Medical pot legalized for pets in California
Countless thousands of California’s good pooches and cute kitties will experience fewer seizures and less arthritis pain and anxiety thanks to a new law signed into law by Gov. Gavin Newsom on Sept. 18.
The newly enacted Assembly Bill 1885 allows veterinarians to “recommend” medicinal cannabis products for their furry patients. Previously, veterinarians could only “discuss” such products with their patients’ owners, prompting many veterinarians to avoid the topic rather than risk losing their license.
“This is a huge shift,” said Tim Shu, President of the Pet Cannabis Coalition, a Los Angeles-based DVM and Founder/CEO of VetCBD. “This is the first calculation of this kind worldwide. My goal is for other states and countries to see this as a framework.”
The new law, sponsored by San Jose, California Assembly Member Ash Kalra (D), had the support of the state’s Veterinary Medical Committee and passed unanimously by both houses of the California Legislature. “It was just incredible,” said Dr. Shu.
The bill had no organized opposition. A small recent brand, Lovingly & Legally, had safety concerns.
Nobody talks about hotboxing your cat
This law does not mean you can or should give your dog grass chocolate or give your cat hotboxes. The key is to empower veterinary professionals to lead the care of sick animals. Right now, desperate pet owners are turning to internet forums or do-it-yourself pet dosing.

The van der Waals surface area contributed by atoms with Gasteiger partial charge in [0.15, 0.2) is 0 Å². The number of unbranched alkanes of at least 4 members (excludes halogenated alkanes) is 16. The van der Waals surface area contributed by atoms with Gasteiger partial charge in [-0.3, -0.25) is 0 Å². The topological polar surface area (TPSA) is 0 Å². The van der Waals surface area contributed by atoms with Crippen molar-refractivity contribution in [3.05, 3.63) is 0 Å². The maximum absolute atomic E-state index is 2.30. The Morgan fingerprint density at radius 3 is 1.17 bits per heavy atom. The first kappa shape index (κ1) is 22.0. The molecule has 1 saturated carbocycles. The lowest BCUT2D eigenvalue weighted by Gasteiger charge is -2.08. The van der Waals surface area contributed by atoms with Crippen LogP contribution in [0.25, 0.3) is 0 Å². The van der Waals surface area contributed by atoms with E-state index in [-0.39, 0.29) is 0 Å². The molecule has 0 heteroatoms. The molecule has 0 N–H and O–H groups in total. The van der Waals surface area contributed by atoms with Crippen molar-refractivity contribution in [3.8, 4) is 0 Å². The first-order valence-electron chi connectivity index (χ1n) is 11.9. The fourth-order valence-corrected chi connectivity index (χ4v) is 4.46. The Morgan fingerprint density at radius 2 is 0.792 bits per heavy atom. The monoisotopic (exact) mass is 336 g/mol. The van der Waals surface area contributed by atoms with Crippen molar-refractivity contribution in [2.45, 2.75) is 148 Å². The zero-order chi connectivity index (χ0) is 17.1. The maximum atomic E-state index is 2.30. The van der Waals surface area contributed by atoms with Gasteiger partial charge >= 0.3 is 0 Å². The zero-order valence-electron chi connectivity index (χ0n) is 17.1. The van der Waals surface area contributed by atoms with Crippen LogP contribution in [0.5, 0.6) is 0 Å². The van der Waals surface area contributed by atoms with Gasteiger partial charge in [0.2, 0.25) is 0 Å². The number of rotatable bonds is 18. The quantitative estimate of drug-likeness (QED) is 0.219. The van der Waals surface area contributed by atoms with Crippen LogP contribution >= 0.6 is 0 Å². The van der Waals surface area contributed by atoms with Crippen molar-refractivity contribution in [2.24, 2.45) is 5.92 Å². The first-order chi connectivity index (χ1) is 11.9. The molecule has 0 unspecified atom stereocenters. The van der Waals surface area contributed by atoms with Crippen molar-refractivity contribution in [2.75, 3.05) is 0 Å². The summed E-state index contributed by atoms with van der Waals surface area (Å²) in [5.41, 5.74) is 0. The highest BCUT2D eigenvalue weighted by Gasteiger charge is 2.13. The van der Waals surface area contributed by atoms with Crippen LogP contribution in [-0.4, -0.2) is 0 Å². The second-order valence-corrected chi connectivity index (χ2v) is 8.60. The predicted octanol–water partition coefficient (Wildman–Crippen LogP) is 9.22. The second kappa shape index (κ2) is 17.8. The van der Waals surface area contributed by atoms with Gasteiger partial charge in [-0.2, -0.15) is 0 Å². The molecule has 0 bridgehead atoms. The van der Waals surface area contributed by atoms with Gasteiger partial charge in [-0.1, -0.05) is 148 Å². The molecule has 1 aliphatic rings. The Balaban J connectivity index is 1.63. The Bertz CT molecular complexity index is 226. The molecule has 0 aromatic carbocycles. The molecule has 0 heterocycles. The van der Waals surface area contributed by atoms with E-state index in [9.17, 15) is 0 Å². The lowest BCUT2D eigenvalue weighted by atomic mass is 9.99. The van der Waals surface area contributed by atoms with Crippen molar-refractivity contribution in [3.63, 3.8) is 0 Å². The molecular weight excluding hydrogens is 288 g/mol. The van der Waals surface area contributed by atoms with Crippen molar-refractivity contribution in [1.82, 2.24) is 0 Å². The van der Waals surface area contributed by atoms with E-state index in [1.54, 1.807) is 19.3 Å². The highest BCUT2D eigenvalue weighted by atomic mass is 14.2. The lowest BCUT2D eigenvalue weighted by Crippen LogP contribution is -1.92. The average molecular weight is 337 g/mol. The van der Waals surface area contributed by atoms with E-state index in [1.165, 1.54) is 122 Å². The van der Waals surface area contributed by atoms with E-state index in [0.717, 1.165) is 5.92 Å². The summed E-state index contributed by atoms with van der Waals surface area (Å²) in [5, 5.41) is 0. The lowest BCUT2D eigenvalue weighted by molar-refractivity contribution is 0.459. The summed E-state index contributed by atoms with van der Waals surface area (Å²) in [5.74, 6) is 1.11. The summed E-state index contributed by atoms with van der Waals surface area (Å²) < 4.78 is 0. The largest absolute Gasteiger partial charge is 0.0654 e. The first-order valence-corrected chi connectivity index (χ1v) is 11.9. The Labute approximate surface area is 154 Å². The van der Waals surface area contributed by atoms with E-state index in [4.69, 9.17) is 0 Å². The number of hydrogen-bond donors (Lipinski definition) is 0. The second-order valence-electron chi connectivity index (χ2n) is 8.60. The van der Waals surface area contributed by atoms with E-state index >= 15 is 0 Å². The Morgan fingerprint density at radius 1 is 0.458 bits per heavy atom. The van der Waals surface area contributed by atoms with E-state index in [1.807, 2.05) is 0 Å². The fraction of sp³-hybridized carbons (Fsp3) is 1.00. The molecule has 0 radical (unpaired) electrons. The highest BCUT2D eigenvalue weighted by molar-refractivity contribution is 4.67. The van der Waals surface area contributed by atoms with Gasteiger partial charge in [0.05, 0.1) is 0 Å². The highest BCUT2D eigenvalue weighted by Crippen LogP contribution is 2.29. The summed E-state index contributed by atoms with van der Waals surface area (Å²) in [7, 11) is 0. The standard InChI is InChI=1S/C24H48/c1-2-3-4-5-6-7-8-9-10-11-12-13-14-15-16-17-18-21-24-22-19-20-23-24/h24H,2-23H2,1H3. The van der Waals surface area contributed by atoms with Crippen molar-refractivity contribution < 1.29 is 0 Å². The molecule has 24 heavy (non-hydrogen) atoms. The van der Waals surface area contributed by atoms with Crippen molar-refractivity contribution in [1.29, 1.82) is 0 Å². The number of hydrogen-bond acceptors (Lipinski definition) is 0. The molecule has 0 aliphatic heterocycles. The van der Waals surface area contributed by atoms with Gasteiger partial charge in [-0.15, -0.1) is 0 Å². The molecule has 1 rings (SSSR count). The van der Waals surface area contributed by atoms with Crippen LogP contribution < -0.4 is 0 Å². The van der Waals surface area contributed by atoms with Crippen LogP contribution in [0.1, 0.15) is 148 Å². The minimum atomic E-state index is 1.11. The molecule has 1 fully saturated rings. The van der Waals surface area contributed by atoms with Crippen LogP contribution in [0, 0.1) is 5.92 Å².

“We want owners to have guidance,” said Dr. Shu. “Traditionally, vets have said, ‘Sorry, I can’t talk to you about that.’ This bill closes that gap. Go to a vet and get that referral.”
Rep. Kalra stated, “While current law allows veterinarians to discuss the use of cannabis products on animals, it does not allow them to recommend it for their own animal patients. This is a serious legal oversight, as veterinary recommendations help pet owners make safer and more responsible decisions when considering giving their animals therapeutic substances.
“AB 1885 will ensure pet owners receive proper guidance when providing their pets with the benefits of safe, regulated therapeutic cannabis.”
Rep. Ash Kalra (D-San Jose)
“In short, AB 1885 will ensure that pet owners receive proper guidance when providing their pets with the benefits of safe, regulated therapeutic cannabis.”
The Veterinary Medical Board (Board) stated in support, “By enabling veterinarians to recommend animal-based cannabis products for potential therapeutic uses, AB 1885 provides pet owners with a safer environment to make informed decisions about their pets.”
MMJ is used for pet seizures and pain
Veterinarians have “discussed” the use of cannabidiol (CBD), as well as low doses of THC, to relieve seizures, ease arthritis pain, relieve anxiety, and stimulate appetite in pets with cancer. If these sound like common human uses for medicinal cannabis, that’s because they are. All vertebrates have an endocannabinoid system that responds to the active ingredients in the pot. Animals have different tolerances and contraindications than humans, but the science is solid.
“We’ve seen that cannabinoids, most notably CBD, drastically reduce the number of seizures a pet has, and in some cases eliminate them entirely,” Shu said. “Dogs on CBD show less pain and inflammation or less itching.”
“Every year we see more and more veterinarians saying, ‘I’ve seen it be so effective on my patients with arthritis or anxiety.”